Ten years to reach everyone, everywhere 

"We have 10 years to achieve our goal to reach everyone, everywhere with clean water, decent toilets and good hygiene by 2030. Globally, we have achieved so much over the last decade – but now face substantial risks to realising this. Increasingly, climate change is threatening gains to date and making future progress harder, while COVID-19’s emergence caused significant disruption at the end of the year.

"We are directly delivering fewer services where we install taps and toilets ourselves, and increasing work in two complementary areas; strengthening the systems that are needed for people in the long-term and influencing governments and companies to ensure their policies and practices accelerate positive change.

"We have been prioritising the importance of hygiene for years. It has been one of our four strategic aims since 2015, and COVID-19 has brought greater recognition of hygiene’s role in ensuring the benefits of clean water and decent toilets are immediate, and long-lasting.

"We are determined to translate this recognition of hygiene’s positive impact on public health into relevant funders’ budgets and focused programmes to preserve and enhance the wellbeing of millions of people – including their ability to survive climate change. In March we held a high-level summit with governments and businesses, hosted by our President HRH The Prince of Wales, to develop proposals to unlock more finance to invest in vital water services.

"The links between water, sanitation and hygiene on the one hand, and poverty, public health and climate change on the other, are evident and compelling. We cannot overcome the latter without investing in the former. The positive impact we had last year only happened because of our incredible partners. These range from the UK water industry who founded us, through companies and institutions, to governments, small groups and hundreds of thousands of individuals. On behalf of the people whose lives we touched, we thank you hugely."

- Chief Executive Tim Wainwright and Chair of Trustees Tim Clark

Chief Executive Tim Wainwright (left) and Chair of Trustees Tim Clark (right.)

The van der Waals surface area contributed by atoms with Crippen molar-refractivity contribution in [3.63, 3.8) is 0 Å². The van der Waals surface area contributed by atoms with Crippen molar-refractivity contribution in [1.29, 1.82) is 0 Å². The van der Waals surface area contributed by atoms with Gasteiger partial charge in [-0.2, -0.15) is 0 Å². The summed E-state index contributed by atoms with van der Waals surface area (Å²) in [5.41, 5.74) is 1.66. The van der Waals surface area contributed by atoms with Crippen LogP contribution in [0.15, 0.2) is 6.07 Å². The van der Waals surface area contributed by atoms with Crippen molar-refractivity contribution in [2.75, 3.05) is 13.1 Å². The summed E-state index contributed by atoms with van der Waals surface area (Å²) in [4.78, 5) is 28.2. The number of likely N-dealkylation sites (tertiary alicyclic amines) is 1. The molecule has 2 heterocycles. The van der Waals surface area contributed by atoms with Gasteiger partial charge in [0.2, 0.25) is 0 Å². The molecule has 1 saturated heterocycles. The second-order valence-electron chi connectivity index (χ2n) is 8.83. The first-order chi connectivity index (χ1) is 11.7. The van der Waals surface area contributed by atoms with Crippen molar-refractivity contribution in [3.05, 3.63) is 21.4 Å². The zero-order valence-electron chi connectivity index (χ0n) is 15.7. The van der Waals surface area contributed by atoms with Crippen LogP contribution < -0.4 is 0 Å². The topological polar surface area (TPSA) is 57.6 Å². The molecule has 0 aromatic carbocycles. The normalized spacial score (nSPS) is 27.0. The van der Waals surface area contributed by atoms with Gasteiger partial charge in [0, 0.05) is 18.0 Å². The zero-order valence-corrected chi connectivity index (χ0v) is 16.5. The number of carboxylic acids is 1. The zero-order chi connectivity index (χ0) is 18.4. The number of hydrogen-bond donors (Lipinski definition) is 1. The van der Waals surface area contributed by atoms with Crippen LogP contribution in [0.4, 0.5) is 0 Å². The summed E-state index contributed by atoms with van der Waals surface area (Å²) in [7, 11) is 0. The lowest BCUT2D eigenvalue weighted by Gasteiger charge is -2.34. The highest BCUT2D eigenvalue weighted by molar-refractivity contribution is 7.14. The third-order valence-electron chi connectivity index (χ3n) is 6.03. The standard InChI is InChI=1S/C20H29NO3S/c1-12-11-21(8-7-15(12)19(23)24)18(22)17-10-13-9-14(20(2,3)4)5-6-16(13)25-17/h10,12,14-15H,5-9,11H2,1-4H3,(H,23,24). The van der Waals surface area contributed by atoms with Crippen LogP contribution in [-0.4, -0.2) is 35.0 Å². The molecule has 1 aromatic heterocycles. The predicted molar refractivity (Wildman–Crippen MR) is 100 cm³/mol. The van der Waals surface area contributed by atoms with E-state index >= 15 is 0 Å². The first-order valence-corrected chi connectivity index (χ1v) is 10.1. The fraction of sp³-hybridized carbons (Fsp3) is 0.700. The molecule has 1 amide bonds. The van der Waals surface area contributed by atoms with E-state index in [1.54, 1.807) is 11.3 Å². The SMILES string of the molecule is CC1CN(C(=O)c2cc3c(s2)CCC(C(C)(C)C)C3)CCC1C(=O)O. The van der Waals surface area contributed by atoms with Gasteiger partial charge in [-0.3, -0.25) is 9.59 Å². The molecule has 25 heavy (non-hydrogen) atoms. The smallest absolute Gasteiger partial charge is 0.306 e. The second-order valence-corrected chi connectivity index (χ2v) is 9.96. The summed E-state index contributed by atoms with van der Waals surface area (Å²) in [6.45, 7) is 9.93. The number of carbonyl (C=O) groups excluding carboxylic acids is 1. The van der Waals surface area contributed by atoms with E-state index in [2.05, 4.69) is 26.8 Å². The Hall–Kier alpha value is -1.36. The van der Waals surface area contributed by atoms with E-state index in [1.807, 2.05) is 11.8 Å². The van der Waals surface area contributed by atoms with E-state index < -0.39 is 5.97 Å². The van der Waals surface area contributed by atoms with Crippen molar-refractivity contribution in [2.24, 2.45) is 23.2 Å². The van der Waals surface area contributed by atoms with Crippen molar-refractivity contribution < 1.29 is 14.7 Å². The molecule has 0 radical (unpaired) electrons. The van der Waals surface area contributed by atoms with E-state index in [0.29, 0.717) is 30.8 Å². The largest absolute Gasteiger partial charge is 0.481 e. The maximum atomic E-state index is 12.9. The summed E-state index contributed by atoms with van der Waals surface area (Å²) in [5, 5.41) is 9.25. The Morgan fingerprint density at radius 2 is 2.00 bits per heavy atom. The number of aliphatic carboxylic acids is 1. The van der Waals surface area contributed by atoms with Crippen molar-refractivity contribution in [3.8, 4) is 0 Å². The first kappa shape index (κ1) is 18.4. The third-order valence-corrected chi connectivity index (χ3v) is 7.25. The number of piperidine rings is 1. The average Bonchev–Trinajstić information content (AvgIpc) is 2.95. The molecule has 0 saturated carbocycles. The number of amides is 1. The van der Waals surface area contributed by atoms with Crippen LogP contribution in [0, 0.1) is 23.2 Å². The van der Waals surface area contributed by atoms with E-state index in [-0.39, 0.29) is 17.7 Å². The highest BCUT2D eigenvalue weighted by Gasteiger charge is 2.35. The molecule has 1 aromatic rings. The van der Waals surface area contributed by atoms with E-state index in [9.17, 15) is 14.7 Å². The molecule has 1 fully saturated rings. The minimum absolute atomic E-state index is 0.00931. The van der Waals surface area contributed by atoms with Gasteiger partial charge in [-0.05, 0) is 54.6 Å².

Tim Wainwright and Tim Clark

As the year under review came to a close, around one third of humanity was under some form of lockdown while governments attempted to contain the spread of COVID-19. We quickly responded, recognising the dynamic nature of transmission and the diverse needs of the countries where we work. It was clear straight away that we would have a vital role to play in helping to reduce the disease’s spread.

By the end of March, many of our country offices had helped to shape national emergency response plans through government-led working groups and various civil society platforms. We also built on existing hygiene behaviour change initiatives, quickly adapting these to amplify key COVID-19 hygiene messages to the public through digital, social and mass media channels. And almost all of our country teams had installed new handwashing stations in key locations. 

 

Illustration of woman at a water point

We supported 5,226 communities to reach the following numbers of people in or near their homes:

  • 315,027 with clean water – by installing 1,315 water points, rehabilitating 1,655 water points, and supporting 94 piped systems
  • 693,722 with decent toilets
  • 236,320 with good hygiene through better facilities, and 1,624,465 through behaviour change activities.
Illustration of teachers

We supported 1,162 schools to reach the following numbers of children and staff:

  • 135,707 with clean water
  • 180,573 with decent toilets
  • 110,959 with good hygiene through better facilities, and 255,548 through behaviour change activities.
Illustration of masked man collecting water

We supported 185 healthcare facilities to reach the following numbers of patient visits and staff:

  • 1,009,302 with clean water
  • 1,012,932 with decent toilets
  • 941,265 with good hygiene through better facilities, and 49,467 through behaviour change activities.
WaterAid/ Apag Annankra

Thanks to our direct delivery in schools in Ghana, children like Comfort (back) and Mary (front) can now wash their hands in separate girls' blocks. 333 boys, 307 girls and their teachers can now use decent toilets for the first time.

By putting our energies into building the capacity of local and national authorities, utilities and, where appropriate, private industry, we can secure people’s sustainable access to clean water, decent toilets and good hygiene in huge numbers. But that is only half the story. Helping people understand their rights to these essentials, and the duty on their elected representatives to fulfil these rights, is just as vital.